If you would like to know more about debian packaging, you can read it from here : http://www.debian.org/doc/manuals/maint-guide/

Hope this helps.


Debian (and hence Ubuntu) packages are collection of binaries and related instructions for their installation. This means that the package itself knows how and where to install, and it also knows the list of packages it depends on.

Source tarballs (files with extension .tar.gz or .tar.bz2 - or even .tgz or .tbz2) are simply sets of files and directories that have been packed together with the tar utility and also compressed with either gzip or bzip2. To build the source code you have to:

  1. unpack the files with tar xvfz file.tar.gz or tar xvfj file.tar.bz2 (in an empty directory)
  2. configure the package with ./configure (the package tests the system to see if everything is ok before starting the compilation)
  3. start the compilation with make
  4. if you want to, run make install to install the application to its "default" locatioon (usually in /usr/{s}bin or /usr/local/{s}bin but it depends on the application and on the distribution)

The main advantages of Debian/Ubuntu packages with respect to source tarballs are that packages are "self-contained" and their binaries are tracked. This means that the unpacking process is transparent to the user who just sees (roughly) one package per application. The user doesn't even need to remember what files a given application has installed and where, so the installation/removal of applications becomes (mostly) a one instruction process.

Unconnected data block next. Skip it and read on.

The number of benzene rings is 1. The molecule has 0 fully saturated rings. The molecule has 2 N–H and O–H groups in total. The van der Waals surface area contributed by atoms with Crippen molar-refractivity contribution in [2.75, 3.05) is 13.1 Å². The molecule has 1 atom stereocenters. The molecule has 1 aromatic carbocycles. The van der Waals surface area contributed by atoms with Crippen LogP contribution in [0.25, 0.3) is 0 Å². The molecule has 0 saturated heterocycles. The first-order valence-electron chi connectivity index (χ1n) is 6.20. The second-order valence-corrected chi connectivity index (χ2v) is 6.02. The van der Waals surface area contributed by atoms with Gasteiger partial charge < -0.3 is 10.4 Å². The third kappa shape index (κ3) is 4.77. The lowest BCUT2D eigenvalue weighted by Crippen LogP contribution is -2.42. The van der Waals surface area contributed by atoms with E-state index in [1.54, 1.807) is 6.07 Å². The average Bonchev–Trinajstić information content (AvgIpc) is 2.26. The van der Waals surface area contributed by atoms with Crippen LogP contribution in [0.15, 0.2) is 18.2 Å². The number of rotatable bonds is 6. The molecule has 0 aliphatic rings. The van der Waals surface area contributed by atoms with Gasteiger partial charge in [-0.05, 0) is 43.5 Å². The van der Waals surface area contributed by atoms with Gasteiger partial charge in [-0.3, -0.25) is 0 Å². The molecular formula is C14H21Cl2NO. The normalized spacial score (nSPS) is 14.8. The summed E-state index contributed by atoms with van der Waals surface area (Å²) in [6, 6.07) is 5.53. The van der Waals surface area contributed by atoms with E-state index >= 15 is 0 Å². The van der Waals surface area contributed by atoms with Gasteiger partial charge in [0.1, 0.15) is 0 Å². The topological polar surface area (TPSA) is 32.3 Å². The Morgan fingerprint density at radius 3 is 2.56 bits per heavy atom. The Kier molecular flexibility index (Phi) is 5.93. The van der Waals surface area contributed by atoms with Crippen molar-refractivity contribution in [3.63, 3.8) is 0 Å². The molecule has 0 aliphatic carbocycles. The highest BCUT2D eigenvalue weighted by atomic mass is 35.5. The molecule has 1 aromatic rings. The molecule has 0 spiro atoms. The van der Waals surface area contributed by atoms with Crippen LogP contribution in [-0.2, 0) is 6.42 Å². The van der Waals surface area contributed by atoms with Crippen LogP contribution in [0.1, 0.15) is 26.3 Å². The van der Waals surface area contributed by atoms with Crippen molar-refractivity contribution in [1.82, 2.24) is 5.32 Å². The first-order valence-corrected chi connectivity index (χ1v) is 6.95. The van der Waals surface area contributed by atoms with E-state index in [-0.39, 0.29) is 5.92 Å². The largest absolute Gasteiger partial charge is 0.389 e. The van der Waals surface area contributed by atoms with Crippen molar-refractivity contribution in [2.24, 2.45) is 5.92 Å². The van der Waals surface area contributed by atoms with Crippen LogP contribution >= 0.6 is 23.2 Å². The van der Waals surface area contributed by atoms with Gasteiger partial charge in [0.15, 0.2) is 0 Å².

The main advantages of source tarballs with respect to binary packages are that in the first case the source code is compiled directly on the target machine and can then be optimized accordingly. Moreover, even the best package system can broke in particular cases (e.g. software packages too new or too old) and usually official packages are purged by servers when they become too old. In these cases one has to manually search the Internet for the desired application and for the specific libraries at specific versions to satisfy all its dependencies.

  • 1
    A small point. The "configure, make, make install" steps are for those Softwares that use the GNU automake build philosophy. There are Softwares that can be built from source (from tar balls) in various ways. So it might not be correct saying "To build the source, do configure, make, make install". The best way to put it might be, "To install from source, read the README or INSTALL file within the source and follow the steps mentioned there within. Do refer to this : sosaysharis.wordpress.com/2011/11/28/… May 23, 2012 at 2:27
  • Yes, I just talked about this kind of method because it's adopted by the vast majority of source tarballs.
    – Avio
    May 23, 2012 at 19:59
  • No debate there. :) May 24, 2012 at 12:32

I can see some pretty good answers already posted. But there are a few things that need to be addressed.

Contrary to what is known as "dependency hell" when it comes to compiling from source, you can actually configure Ubuntu in such a way that it automatically installs those dependencies when you are compiling from a tarball/ any source.

Read how to do this here:


Also, if you keep that dependency problem aside, the good thing about tarballs is that you can configure lot of install related things like where to install etc, very easily in case of installing from source.

Also, the word "Debian Packages" could confuse you in this context. Remember that Debian packages come in two types like it says here:


Of course, if you are talking only about deb files, then they generally are those compiled software like the above answers already said.